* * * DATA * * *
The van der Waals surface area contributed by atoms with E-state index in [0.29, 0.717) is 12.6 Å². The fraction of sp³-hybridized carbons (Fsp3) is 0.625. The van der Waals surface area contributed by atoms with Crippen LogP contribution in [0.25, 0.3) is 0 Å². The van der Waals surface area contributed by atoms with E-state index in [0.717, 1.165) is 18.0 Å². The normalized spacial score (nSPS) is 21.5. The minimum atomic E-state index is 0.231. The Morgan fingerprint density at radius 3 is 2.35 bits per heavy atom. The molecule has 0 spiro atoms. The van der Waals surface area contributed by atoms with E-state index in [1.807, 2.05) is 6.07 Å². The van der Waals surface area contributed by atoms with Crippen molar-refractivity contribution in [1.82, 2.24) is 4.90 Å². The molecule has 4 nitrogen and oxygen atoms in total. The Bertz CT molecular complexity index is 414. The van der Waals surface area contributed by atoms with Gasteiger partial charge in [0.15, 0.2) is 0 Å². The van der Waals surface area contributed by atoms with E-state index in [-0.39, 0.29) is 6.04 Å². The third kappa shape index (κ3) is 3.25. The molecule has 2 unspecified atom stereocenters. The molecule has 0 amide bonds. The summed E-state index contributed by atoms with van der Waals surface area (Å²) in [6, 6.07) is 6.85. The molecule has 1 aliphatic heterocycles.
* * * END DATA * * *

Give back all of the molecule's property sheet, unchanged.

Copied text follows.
The van der Waals surface area contributed by atoms with E-state index in [0.29, 0.717) is 12.6 Å². The fraction of sp³-hybridized carbons (Fsp3) is 0.625. The van der Waals surface area contributed by atoms with Crippen LogP contribution in [0.25, 0.3) is 0 Å². The van der Waals surface area contributed by atoms with E-state index in [0.717, 1.165) is 18.0 Å². The normalized spacial score (nSPS) is 21.5. The minimum atomic E-state index is 0.231. The Morgan fingerprint density at radius 3 is 2.35 bits per heavy atom. The molecule has 0 spiro atoms. The van der Waals surface area contributed by atoms with E-state index in [1.807, 2.05) is 6.07 Å². The van der Waals surface area contributed by atoms with Crippen molar-refractivity contribution in [1.82, 2.24) is 4.90 Å². The molecule has 4 nitrogen and oxygen atoms in total. The Bertz CT molecular complexity index is 414. The van der Waals surface area contributed by atoms with Gasteiger partial charge in [0.15, 0.2) is 0 Å². The van der Waals surface area contributed by atoms with E-state index in [-0.39, 0.29) is 6.04 Å². The third kappa shape index (κ3) is 3.25. The molecule has 2 unspecified atom stereocenters. The molecule has 0 amide bonds. The summed E-state index contributed by atoms with van der Waals surface area (Å²) in [6, 6.07) is 6.85. The molecule has 1 aliphatic heterocycles.